MY WYOMING — by Bill Sniffin
Smoky times remind of state’s worst fires
As I write this, the beautiful view of the Wind River Mountains out of my window is obscured. It is so smoky we are leaving our windows shut because it smells like a brush fire a short distance away.
In this case, that brush fire is 1,000 miles away. Northern California and parts of Oregon and Washington are burning up.
This smoke is covering up towns all over Wyoming especially in the Big Horn Basin and Wind River Basin.
It is hard to find a city or town from Cheyenne to Evanston or Powell to Gillette in which smoke has not dominated the view. At least the sunsets and sunrises have been magnificent!
Here in Lander, we enjoyed one clear day between all the smoke from the northwest to local smoke from the Little Bob fire on the Wind River Indian Reservation. They are letting it burn and it is over 1,500 acres and growing.
These ash clouds also remind of a time 27 years ago when Yellowstone National Park literally burned up. Here is what I recall of that event:
Is this hell? Or is it Yellowstone? That was my exact thought as I piloted a small, single engine airplane over the vast expanse of Yellowstone National Park the first week of September, 1988, during the horrible fires that year.
Flying with me on that day was Larry Hastings, one of the best pilots and instructors in Wyoming history. Also along and helping take photos was Mike McClure, a legend in his own right, as a premier photographer.
Both men lived in Lander. We had been talking about making this flight for some time.
It was my bright idea. We had seen TV coverage of the fire but no one seemed to have a good aerial view. I always want to figure out a way to take a big picture in the easiest way possible and flying over the park seemed the best plan.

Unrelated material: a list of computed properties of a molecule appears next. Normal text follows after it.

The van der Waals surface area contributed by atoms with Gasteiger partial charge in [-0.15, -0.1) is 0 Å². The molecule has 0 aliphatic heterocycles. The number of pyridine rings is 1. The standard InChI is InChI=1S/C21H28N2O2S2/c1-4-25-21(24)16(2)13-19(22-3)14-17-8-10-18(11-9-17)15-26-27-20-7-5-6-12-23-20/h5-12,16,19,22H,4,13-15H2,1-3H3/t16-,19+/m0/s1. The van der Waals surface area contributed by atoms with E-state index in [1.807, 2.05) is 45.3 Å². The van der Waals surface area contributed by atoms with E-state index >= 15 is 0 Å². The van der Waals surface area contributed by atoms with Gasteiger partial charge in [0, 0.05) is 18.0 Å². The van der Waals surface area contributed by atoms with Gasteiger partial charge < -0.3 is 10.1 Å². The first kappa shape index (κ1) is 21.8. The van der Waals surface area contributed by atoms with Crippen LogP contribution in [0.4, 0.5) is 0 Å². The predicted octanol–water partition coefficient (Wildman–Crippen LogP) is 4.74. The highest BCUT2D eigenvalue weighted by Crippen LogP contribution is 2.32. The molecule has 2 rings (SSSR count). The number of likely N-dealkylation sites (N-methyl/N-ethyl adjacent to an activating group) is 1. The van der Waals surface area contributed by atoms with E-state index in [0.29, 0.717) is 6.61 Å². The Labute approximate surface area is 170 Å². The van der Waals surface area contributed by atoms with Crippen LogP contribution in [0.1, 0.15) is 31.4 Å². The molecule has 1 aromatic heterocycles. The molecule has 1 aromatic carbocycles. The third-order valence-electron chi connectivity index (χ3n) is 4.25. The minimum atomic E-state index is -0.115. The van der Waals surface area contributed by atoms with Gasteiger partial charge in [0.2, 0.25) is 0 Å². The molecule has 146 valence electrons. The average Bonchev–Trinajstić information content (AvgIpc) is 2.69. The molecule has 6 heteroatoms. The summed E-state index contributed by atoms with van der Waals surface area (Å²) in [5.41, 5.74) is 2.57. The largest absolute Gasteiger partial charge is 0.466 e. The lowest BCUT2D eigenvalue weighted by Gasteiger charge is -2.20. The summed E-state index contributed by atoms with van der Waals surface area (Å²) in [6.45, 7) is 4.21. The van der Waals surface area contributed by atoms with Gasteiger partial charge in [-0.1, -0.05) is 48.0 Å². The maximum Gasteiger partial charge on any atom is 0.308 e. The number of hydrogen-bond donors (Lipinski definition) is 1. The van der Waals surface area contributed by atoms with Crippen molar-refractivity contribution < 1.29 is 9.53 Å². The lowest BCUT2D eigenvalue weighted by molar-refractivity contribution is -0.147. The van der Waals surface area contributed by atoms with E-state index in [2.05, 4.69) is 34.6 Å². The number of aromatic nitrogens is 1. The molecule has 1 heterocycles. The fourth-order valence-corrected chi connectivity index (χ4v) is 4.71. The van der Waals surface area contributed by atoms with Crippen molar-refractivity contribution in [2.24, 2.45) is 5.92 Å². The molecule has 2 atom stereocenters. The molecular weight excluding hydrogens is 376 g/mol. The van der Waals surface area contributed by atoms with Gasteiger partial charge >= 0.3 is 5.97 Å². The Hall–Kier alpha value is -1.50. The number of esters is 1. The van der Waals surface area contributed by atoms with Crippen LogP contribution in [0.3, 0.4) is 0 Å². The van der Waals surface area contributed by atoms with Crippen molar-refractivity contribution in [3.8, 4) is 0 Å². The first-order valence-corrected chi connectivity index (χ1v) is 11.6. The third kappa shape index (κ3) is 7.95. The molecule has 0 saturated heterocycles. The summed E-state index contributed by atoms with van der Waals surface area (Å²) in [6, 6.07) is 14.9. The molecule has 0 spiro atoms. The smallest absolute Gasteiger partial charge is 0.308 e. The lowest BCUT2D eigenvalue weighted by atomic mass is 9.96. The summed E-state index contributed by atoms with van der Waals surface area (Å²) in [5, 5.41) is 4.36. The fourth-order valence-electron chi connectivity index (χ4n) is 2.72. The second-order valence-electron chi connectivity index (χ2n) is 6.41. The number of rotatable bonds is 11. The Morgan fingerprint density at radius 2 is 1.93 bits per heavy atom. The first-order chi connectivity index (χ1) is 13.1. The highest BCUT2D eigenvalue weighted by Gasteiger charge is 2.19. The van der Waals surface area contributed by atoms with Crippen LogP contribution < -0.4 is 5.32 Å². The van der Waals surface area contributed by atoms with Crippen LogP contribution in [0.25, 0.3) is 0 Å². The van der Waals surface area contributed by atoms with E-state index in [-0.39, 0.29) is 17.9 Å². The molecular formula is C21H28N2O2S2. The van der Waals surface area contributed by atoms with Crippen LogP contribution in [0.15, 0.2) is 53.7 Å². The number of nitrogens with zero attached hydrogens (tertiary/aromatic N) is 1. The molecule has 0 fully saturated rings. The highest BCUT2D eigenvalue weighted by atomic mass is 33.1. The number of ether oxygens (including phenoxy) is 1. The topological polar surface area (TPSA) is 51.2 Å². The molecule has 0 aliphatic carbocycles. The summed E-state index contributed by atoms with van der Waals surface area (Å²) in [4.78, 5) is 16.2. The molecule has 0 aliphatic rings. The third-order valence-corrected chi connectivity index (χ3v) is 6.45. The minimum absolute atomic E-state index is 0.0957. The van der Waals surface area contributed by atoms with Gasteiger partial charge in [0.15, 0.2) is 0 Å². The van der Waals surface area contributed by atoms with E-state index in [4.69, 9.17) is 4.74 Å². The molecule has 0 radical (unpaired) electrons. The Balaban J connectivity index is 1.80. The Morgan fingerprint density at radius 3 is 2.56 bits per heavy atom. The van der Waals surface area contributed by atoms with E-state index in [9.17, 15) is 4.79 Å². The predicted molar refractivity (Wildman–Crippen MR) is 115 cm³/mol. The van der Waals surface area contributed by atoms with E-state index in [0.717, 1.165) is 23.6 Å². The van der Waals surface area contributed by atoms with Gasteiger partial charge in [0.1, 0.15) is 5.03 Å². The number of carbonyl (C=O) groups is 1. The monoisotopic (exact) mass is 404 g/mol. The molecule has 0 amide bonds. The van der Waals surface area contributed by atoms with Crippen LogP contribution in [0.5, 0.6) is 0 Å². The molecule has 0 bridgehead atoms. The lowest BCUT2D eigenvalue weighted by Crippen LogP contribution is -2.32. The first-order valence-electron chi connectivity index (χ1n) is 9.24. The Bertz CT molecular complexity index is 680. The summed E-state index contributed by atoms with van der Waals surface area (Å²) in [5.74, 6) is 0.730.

Hastings was aware of the altitude restrictions, which caused us to be quite high as we flew over the world’s oldest national park while it was literally burning up.
The view was both impressive and unimpressive. It was impressive because as far as the eye could see was smoke. It was unimpressive because it was impossible to make out landmarks. Not even the mountains were very visible.
What was visible were a large number of hotspots where fire would shoot 200 feet in the air. It was hot down there. The park I loved was going to be changed forever.
That event two and half decades ago was unprecedented in the history of the National Park Service. There were contrasting programs of fire suppression and “controlled burns” in place, which caused the people responsible for the park’s existence to be incapable of dealing with the conflagration.
Cities and towns in a wide circle around the park enjoyed the most colorful sunsets in history. Lander, which is a two-hour drive southeast from YNP, the evening views were unprecedented. It was an awful time for folks with respiratory problems. No wind and no rain could relieve these conditions.
Fighting the fires in 1988 cost $120 million which is $230 million in today’s dollars – almost a quarter of a billion dollars. It covered some 800,000 acres or over one third of the park.
Biggest fire was the North Fork fire, which was started July 22 by a cigarette dropped by a man cutting timber in the neighboring Targhee National Forest.
One of the most amazing scenes of this fire was when embers from it were sent airborne across the massive Lewis Lake by 80 mph winds setting new fires on the other side of the lake.
This complex of fires burned 140,000 acres and was finally extinguished when some welcome rains fell later that fall.
Stories about other parts of the park and the valiant effort of more than 13,000 firefighters, 120 helicopters and other aerial devices, plus National Guard and civilians detail bravery but were to no avail. Important structures like Old Faithful Inn and the Lake Hotel were saved but efforts to stop the fires proved to be impossible.
Mother Nature wanted that fire to burn and it did until she was ready to put it out.
And that memorable day 27 years ago we were flying above a scene right out of Dante’s Inferno. I experienced a memory that I would both like to forget and yet, always recall.
Check out Bill Sniffin’s columns at www.billsniffin.com. He is a longtime Wyoming journalist from Lander who has written six books. His newest is Wyoming at 125, which is coming out in September. His books are available at www.wyomingwonders.com.